Some say volatility, rather than debt, is the best way to think about risk as an investor, but Warren Buffett famously said that ‘Volatility is far from synonymous with risk.’ When we think about how risky a company is, we always like to look at its use of debt, since debt overload can lead to ruin. As with many other companies Phreesia, Inc. (NYSE:PHR) makes use of debt. But the real question is whether this debt is making the company risky.
Why Does Debt Bring Risk?
Debt assists a business until the business has trouble paying it off, either with new capital or with free cash flow. If things get really bad, the lenders can take control of the business. While that is not too common, we often do see indebted companies permanently diluting shareholders because lenders force them to raise capital at a distressed price. Having said that, the most common situation is where a company manages its debt reasonably well – and to its own advantage. The first thing to do when considering how much debt a business uses is to look at its cash and debt together.
See our latest analysis for Phreesia
What Is Phreesia’s Net Debt?
The image below, which you can click on for greater detail, shows that at October 2020 Phreesia had debt of US$21.6m, up from US$19.4m in one year. However, its balance sheet shows it holds US$254.1m in cash, so it actually has US$232.6m net cash.
How Healthy Is Phreesia’s Balance Sheet?
According to the last reported balance sheet, Phreesia had liabilities of US$41.8m due within 12 months, and liabilities of US$26.6m due beyond 12 months. On the other hand, it had cash of US$254.1m and US$27.6m worth of receivables due within a year. So it actually has US$213.3m more liquid assets than total liabilities.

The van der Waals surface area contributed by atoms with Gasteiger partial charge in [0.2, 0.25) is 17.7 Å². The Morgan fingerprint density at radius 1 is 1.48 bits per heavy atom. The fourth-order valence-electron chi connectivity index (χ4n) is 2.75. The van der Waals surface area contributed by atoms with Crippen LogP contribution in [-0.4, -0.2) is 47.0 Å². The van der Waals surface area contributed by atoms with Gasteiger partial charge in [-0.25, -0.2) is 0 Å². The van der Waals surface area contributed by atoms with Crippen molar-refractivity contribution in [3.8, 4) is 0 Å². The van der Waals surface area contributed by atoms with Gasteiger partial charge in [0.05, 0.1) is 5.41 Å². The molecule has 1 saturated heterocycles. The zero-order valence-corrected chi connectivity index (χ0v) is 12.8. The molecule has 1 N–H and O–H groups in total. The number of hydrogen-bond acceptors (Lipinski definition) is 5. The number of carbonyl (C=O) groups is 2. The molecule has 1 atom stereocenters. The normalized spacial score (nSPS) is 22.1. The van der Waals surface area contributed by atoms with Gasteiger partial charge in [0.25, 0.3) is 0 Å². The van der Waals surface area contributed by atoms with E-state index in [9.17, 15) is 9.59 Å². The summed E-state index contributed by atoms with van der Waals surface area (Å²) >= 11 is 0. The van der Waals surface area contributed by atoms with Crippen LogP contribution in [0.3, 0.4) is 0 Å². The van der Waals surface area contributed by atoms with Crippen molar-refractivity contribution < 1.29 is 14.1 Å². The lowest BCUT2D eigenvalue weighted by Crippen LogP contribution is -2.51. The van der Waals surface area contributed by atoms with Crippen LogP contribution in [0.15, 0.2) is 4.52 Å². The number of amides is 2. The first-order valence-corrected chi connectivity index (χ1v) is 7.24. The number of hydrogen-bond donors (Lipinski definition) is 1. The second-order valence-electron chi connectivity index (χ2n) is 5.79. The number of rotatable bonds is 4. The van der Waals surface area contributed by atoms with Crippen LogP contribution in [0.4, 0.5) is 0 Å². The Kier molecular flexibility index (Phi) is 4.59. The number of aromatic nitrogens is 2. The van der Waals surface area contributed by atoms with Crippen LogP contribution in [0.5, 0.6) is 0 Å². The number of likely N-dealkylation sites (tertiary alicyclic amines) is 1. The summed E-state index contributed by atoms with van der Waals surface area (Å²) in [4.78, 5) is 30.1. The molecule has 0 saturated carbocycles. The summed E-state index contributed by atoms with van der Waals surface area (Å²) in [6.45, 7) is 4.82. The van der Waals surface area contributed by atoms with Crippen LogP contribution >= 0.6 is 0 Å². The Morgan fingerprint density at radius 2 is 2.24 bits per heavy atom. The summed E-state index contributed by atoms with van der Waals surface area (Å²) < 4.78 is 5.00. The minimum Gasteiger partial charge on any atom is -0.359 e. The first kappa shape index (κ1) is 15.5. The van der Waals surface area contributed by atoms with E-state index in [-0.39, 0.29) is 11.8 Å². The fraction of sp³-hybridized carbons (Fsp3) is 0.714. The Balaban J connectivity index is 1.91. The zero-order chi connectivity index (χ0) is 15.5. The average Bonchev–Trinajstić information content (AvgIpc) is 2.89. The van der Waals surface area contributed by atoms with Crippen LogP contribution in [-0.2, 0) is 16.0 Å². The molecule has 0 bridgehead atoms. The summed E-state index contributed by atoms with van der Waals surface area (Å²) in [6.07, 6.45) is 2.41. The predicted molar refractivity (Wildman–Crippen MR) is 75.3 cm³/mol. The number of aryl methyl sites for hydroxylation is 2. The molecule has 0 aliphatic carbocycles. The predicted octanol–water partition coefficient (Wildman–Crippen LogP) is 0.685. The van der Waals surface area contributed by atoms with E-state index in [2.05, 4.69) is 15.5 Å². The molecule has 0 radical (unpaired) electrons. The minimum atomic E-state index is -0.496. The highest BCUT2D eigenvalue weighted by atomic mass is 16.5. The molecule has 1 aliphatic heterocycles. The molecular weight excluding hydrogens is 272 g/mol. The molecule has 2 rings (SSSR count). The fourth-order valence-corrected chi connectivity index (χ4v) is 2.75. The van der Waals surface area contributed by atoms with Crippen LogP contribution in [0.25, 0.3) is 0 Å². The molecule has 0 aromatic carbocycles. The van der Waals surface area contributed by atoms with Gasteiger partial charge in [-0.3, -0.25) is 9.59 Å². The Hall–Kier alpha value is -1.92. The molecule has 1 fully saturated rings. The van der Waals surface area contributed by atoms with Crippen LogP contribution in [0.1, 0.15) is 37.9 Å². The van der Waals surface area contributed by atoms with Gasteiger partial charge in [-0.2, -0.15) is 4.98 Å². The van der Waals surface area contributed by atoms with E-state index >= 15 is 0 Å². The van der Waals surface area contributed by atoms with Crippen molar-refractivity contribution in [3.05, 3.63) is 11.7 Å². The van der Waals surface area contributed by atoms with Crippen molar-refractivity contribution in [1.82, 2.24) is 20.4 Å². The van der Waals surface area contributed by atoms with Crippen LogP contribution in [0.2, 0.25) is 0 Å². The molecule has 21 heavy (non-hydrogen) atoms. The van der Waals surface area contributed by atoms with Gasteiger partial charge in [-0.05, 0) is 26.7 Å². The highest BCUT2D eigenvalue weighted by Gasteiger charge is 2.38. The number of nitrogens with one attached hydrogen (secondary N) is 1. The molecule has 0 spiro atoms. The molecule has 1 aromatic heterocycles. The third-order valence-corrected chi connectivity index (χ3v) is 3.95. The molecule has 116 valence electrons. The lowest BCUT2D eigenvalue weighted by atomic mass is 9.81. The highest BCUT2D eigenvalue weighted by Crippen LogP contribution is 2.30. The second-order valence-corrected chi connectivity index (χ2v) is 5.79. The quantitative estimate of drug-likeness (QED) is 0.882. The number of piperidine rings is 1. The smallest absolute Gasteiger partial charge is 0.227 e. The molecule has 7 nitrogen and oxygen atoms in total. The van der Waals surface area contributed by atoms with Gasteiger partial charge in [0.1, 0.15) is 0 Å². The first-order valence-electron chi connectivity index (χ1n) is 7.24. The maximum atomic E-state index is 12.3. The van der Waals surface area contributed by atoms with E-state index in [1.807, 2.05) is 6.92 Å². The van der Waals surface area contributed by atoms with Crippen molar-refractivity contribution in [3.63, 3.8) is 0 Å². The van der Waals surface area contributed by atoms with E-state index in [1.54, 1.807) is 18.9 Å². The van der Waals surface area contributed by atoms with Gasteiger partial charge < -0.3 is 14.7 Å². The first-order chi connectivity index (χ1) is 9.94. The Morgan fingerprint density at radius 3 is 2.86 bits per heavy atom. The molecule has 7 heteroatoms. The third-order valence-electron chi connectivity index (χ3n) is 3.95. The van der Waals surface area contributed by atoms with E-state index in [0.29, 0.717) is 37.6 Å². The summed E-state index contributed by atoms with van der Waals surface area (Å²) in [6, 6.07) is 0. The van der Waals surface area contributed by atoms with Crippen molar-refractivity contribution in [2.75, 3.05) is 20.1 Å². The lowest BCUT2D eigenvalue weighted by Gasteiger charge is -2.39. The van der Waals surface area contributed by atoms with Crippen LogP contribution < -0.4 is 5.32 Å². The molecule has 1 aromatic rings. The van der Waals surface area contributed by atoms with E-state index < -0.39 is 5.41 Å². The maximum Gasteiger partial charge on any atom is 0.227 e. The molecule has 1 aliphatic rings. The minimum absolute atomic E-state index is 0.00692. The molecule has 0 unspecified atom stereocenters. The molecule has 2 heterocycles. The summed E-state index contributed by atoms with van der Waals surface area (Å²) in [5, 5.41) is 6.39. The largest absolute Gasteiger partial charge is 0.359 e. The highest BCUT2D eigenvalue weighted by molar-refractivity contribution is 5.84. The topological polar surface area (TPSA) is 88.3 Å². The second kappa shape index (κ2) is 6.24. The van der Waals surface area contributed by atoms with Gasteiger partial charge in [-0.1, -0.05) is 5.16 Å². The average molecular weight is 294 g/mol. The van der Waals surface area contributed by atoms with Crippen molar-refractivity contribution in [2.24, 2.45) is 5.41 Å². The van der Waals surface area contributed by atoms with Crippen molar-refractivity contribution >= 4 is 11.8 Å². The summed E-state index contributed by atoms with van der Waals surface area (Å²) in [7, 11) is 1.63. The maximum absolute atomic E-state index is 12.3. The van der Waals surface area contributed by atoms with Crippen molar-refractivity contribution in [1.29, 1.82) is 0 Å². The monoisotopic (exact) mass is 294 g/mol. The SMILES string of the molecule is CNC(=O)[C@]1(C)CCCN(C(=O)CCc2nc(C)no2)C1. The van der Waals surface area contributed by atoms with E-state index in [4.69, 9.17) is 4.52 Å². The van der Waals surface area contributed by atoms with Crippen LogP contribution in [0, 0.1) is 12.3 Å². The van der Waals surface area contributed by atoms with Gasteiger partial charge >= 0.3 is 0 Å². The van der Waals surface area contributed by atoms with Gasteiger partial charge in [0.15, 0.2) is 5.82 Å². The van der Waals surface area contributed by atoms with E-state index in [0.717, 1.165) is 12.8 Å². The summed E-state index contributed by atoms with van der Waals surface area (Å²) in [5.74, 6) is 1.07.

This surplus suggests that Phreesia has a conservative balance sheet, and could probably eliminate its debt without much difficulty. Succinctly put, Phreesia boasts net cash, so it’s fair to say it does not have a heavy debt load! The balance sheet is clearly the area to focus on when you are analysing debt. But ultimately the future profitability of the business will decide if Phreesia can strengthen its balance sheet over time. So if you’re focused on the future you can check out this free report showing analyst profit forecasts.
In the last year Phreesia wasn’t profitable at an EBIT level, but managed to grow its revenue by 18%, to US$140m. We usually like to see faster growth from unprofitable companies, but each to their own.
So How Risky Is Phreesia?
Statistically speaking companies that lose money are riskier than those that make money. And the fact is that over the last twelve months Phreesia lost money at the earnings before interest and tax (EBIT) line. Indeed, in that time it burnt through US$14m of cash and made a loss of US$23m. While this does make the company a bit risky, it’s important to remember it has net cash of US$232.6m. That kitty means the company can keep spending for growth for at least two years, at current rates. Overall, its balance sheet doesn’t seem overly risky, at the moment, but we’re always cautious until we see the positive free cash flow. When analysing debt levels, the balance sheet is the obvious place to start. However, not all investment risk resides within the balance sheet – far from it. We’ve identified 4 warning signs with Phreesia , and understanding them should be part of your investment process.
If, after all that, you’re more interested in a fast growing company with a rock-solid balance sheet, then check out our list of net cash growth stocks without delay.
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